Median sensory neuropathies are the most common peripheral nerve abnormality after burn injury. Conservative electrodiagnostic studies can help to define the extent of nerve injuries in burn patients. Over the course of approximately 1 year, repeated nerve conduction tests typically show improvement in burn-related neuropathy without requiring intervening surgical treatments.61

Catabolism and Metabolic Abnormalities

In all patients with burn injuries greater than 30% TBSA, the physiatrist should anticipate a significant metabolic abnormality that results in loss of bone mineral density and lean body mass and increased insulin resistance.73,82,84 These metabolic abnormalities mean that patients with large burn injuries have increased caloric and nutritional needs that should be addressed with early enteral feeding.26 Progressive loss of lean body mass is associated with increasing loss of function and an increased incidence of medical complications, such as pneumonia and poor wound healing.37

The management of the hypermetabolic state in large burn patients has been improved with the use of anabolic agents, β-blockers, and exercise. Oxandrolone is a synthetic testosterone analogue that has been shown to reduce mortality and length of hospital stay.135,184 Lean body mass and bone mineral density might be improved by maintaining patients on oxandrolone beyond their hospital discharge because the hypermetabolic state can persist beyond the time of wound closure. The typical dosage of oxandrolone for burn patients is 10 mg twice a day.114,117 Although human growth hormone (HGH) has shown some promise as an additional anabolic agent in burn injury, reports of increased mortality with the use of HGH in critically ill adults have limited research into the use of HGH.83,165

The stress response after burn injury is thought to be mediated by circulating catecholamines. An association of increased cortisol and catecholamine levels with infections and poor wound healing has been demonstrated in children.123 β-Blockade is helpful in managing the increased catecholamines and the stress response to burn injury. The administration of propranolol in doses high enough to reduce resting heart rate by 20% has been shown in children to reduce the metabolic rate and help preserve protein and lean body mass.72 β-Blockade might also have benefits for improving wound healing and preventing posttraumatic stress disorder (PTDS) in both adults and children.157,162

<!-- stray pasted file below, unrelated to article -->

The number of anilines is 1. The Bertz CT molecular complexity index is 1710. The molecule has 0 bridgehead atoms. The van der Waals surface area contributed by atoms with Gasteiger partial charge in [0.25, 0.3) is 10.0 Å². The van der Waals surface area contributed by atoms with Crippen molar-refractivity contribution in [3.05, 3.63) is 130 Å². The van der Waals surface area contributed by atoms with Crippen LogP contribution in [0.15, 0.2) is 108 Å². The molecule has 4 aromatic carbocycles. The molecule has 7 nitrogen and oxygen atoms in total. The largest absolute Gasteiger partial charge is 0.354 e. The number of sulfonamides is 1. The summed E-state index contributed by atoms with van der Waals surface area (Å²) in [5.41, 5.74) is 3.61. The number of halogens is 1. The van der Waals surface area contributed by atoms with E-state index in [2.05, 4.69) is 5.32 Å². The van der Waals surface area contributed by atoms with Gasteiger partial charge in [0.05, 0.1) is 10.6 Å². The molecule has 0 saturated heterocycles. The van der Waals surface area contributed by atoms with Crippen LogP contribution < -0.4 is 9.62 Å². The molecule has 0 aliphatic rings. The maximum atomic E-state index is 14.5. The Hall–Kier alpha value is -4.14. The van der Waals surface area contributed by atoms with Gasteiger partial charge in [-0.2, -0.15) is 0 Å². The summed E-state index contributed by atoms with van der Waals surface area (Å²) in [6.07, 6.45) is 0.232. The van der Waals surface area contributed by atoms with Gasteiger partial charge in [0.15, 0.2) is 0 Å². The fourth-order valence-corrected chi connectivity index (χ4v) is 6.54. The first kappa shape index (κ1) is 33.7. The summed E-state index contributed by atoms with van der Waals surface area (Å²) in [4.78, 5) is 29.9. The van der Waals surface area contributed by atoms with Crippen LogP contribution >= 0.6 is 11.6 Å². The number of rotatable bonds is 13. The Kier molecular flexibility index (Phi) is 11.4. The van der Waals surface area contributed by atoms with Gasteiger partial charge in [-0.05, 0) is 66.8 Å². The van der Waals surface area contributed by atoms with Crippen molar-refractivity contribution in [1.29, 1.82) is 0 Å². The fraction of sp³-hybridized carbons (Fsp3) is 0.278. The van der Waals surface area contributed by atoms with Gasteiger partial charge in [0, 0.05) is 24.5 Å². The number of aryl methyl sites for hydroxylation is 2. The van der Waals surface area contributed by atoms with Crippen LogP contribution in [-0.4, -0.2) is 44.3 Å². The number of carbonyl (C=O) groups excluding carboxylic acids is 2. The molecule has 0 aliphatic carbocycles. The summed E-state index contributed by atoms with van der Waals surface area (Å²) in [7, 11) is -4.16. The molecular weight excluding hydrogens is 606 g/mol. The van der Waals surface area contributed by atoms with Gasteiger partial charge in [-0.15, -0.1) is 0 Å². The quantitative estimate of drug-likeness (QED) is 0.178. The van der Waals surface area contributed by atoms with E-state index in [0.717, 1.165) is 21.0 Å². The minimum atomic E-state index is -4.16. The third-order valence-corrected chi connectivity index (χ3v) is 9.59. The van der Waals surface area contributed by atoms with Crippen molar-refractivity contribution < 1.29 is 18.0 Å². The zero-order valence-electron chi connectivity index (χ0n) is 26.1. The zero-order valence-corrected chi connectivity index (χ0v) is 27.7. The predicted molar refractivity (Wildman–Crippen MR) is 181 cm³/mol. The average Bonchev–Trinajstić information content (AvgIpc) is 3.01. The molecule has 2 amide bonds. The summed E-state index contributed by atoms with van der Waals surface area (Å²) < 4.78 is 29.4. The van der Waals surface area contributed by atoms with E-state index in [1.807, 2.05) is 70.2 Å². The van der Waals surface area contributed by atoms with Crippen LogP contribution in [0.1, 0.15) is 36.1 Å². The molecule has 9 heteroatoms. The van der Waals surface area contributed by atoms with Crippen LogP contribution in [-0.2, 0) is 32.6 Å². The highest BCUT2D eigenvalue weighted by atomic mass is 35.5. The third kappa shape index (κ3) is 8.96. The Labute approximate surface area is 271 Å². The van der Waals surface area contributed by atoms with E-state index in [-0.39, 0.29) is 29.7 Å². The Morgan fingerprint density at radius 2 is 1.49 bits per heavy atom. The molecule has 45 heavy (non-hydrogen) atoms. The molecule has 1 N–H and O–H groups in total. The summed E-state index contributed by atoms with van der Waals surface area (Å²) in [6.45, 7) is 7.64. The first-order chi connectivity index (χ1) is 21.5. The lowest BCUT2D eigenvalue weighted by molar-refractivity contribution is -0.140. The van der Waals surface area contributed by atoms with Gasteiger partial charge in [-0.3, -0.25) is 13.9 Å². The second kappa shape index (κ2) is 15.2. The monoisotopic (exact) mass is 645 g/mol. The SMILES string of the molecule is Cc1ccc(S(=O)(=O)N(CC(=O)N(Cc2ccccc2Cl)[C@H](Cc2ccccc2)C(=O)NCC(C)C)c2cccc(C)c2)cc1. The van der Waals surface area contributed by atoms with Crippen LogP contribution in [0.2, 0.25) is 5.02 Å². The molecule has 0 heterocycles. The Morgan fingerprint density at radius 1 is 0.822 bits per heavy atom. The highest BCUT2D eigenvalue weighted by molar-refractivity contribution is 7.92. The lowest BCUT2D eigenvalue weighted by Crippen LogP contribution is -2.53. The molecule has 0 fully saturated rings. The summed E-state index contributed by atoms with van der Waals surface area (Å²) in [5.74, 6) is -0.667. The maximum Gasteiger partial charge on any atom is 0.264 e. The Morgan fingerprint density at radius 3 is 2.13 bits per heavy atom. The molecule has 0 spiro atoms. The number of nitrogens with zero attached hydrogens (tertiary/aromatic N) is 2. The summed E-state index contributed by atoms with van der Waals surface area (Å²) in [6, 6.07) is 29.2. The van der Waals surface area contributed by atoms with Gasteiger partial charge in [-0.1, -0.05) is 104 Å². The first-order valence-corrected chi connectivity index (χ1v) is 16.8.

Dysfunction in insulin action is also observed as part of the metabolic response to large burn injury. The mechanism for this is not entirely clear, but it can be related to insulin antagonists emanating from inflammatory cells in the burn region.40 Patients with burn injuries greater than 40% TBSA should have close monitoring of blood glucose, with a goal of euglycemia in the acute phase. They might also need glucose monitoring for months to years after injury.62 Besides maintaining appropriate blood glucose levels, insulin has an added benefit to improving the metabolic state of the burn patient to help with minimizing lean body mass losses.81

Mobilization and exercise should be initiated early in the burn patient. An increase over time has occurred in the frequency of active and passive therapeutic interventions by the rehabilitation team in caring for acute care of burn patients.180 In the acute stages after a large burn, passive therapies, including splinting and positioning, should be initiated to minimize the risk of burn scar contracture, improve respiration, and reduce the risk of ventilator-associated pneumonias.5,66 As soon as the patient is able, however, active exercise should be started to help maintain function and to address the hypermetabolic state. Exercise is also an essential component for maximizing the benefits of anabolic hormones.163